About 12,000 out of 48,000 university lecturers might face unemployment in the next eight years amid declining birth rates in the nation, a report by the Ministry of Education said.
The ministry earlier this week released an estimate which showed that 60 universities could face closure by 2024, as well as a list of 151 departments and graduate programs that failed to enroll any students this school year.
As this year marks the end of the “Race to the Top Universities” program, which saw the government issue NT$50 billion (US$1.55 billion) in subsidies to a dozen select universities since 2011, a group of doctors hired for the program could be the first to lose their jobs, Taiwan Higher Education Union secretary-general Chen Cheng-liang (陳政亮) said.
Citing as examples the now-defunct Yung Ta Institute of Technology and Commerce and Kao Fong College of Digital Contents, he said that some former professors from the two schools had to start working as waiters after losing their jobs, which he said is not only a waste of talent, but also a “nightmare” for society.
“The government has a responsibility to introduce measures to deal with the oversupply of higher-education staff — for example by helping professors transfer to other schools, facilitating university mergers or providing severance packages,” he said.
There are three types of lecturers that are at risk of unemployment: those nearing retirement age; those aged between 45 and 55 who transitioned to the education sector from business sectors; and those who are aged between 35 and 45 but have less than 10 years of teaching experience, Chen said.
The last group of lecturers would be the most seriously affected, as they should be in the most productive years in their lives, but instead they have no choice but to cope with school closures amid low enrollment rates, he said.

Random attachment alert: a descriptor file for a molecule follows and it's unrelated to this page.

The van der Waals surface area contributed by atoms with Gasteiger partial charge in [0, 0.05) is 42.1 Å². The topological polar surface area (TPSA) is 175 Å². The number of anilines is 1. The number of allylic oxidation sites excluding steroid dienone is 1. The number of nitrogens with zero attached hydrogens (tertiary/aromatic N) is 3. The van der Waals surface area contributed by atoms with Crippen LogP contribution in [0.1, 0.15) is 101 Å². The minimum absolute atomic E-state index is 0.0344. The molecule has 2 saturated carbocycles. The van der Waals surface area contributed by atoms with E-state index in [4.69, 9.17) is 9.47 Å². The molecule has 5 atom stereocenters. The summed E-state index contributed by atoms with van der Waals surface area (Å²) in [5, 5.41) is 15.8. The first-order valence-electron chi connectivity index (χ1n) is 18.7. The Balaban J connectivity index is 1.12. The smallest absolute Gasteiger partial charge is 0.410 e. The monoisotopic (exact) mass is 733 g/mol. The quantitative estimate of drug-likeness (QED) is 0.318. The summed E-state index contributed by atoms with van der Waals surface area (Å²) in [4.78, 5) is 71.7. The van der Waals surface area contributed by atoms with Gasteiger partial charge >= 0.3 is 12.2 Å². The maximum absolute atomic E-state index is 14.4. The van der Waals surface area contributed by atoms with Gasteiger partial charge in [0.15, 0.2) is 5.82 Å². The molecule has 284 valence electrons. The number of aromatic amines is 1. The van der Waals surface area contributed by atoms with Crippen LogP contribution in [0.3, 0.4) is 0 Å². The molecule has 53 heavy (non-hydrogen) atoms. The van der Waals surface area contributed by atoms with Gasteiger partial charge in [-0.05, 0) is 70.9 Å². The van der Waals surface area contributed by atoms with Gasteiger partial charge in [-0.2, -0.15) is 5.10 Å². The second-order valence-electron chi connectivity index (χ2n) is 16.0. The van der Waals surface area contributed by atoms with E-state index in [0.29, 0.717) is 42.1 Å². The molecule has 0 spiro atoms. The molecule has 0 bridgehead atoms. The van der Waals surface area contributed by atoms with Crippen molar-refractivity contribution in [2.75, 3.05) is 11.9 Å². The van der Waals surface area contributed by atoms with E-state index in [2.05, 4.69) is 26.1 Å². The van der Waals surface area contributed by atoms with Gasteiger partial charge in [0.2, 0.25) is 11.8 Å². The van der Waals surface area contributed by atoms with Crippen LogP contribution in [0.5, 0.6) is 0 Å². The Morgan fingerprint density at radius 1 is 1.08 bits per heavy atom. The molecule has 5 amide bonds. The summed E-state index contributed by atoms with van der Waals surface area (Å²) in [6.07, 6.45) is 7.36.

“To make the situation worse, most of them have parents to take care of, children to feed and mortgages to pay. Having to start all over again in the middle of their careers would put a lot of pressure on them,” Chen said.
Low birth rates also affect elementary and junior-high schools, but since the government put countermeasures in place, few teachers have lost their jobs, he said.
The ministry has plans to lower the teacher-to-student ratio from 1-to-32 to 1-to-27, which would resolve the oversupply of instructors, he said.
However, it also means that schools would shoulder heavier financial burdens from personnel costs due to the shortage from tuition payments, so the ministry must issue more subsidies to tertiary institutions to make the policy work, he said.
Ministry official Nicole Lee (李彥儀) said that starting from Monday, tertiary institutions downsizing teaching staff can apply for loans to pay severance fees.
The ministry is cutting the total number of doctoral students that institutions are allowed to recruit by about 100 per year to respond to the shrinking demand for professors, while improving collaborative programs between industries and universities, thereby motivating professors to team up with doctoral students to start their own businesses, Lee said.
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